They were among more than a hundred protesters detained on Monday while clashing with riot police outside a government building in Yerevan.
The clashes broke out after the police did not allow opposition lawmakers leading hundreds of supporters to enter the building to raise their concerns with government ministries.
Several protesters claimed to have been beaten up by police officers after being dragged away and forced into the sprawling building. No policeman has been prosecuted or suspended in connection with that.
Armenia’s Investigative Committee has indicted instead the eight men, who have not been released from custody unlike the other detainees. They are accused of assaulting police officers and refusing to obey their orders.
The arrested suspects include a nephew of former President Serzh Sarkisian and a son of Surik Khachatrian, a fugitive former governor of Syunik province. They both deny any wrongdoing.
Opposition leaders likewise reject as politically motivated charges leveled against these and more than a dozen other supporters arrested since the start on May 1 of the daily street protests in Yerevan aimed forcing Prime Minister Nikol Pashinian to resign.
The opposition as well as the country’s human rights ombudswoman, Kristine Grigorian, and some civic activists have accused the police of using disproportionate force against protesters throughout the month-long demonstrations.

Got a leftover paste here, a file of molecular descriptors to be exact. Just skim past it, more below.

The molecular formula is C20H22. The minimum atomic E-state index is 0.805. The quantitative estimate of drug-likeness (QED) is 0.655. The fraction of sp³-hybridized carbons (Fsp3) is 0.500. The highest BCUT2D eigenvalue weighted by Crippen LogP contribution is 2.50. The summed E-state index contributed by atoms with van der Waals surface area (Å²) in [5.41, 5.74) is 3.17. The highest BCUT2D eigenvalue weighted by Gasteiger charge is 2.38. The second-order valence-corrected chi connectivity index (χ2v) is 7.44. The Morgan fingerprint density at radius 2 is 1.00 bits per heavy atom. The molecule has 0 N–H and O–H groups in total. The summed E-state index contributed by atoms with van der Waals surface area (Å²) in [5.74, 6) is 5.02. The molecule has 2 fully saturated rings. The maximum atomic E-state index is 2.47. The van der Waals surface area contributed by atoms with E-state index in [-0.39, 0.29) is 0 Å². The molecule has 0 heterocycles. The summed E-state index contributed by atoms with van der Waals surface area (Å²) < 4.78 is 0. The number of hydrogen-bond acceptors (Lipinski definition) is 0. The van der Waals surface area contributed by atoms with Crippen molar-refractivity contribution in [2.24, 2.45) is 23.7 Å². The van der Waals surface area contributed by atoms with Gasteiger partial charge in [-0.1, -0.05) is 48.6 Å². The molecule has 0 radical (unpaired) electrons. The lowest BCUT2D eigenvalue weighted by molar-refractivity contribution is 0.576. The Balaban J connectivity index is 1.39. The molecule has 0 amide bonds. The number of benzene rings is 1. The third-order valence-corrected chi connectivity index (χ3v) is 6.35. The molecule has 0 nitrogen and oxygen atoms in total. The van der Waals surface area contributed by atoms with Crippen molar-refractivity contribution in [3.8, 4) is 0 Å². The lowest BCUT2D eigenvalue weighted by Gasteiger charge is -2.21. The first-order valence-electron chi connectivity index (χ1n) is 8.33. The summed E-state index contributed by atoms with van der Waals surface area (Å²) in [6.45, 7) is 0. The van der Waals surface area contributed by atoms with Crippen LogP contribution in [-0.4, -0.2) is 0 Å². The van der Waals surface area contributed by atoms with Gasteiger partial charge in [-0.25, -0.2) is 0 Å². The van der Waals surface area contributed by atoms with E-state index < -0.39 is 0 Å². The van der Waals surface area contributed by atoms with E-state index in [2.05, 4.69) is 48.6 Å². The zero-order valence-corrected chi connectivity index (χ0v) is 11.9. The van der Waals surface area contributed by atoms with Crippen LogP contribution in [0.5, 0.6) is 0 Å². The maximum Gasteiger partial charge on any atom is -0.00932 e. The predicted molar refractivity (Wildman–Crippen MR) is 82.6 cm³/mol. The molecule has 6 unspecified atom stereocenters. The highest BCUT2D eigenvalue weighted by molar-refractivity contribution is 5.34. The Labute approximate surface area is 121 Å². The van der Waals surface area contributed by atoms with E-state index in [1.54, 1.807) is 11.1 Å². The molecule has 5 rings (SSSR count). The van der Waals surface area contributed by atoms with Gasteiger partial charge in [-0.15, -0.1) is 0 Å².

Grigorian said on Thursday that her office documented several cases of police brutality during Monday’s clashes and petitioned the leadership of the national police service to take appropriate action.
The police claim to have launched internal inquiries into some officers. None of them has been prosecuted so far.
Justice Minister Karen Andreasian insisted that this fact does not testify to a cover-up of unlawful police actions. He argued that internal police inquiries typically last for months.
Andreasian also claimed that barring “several unacceptable incidents” security forces’ handling of the continuing anti-government protests has been “brilliant and professional.”
The U.S. ambassador to Armenia, Lynne Tracy, assured reporters on May 20 that the Armenian government is “taking heed of the need to investigate” the disproportionate use of force against protesters. She said the protests should be peaceful and not create “chaos” in the streets.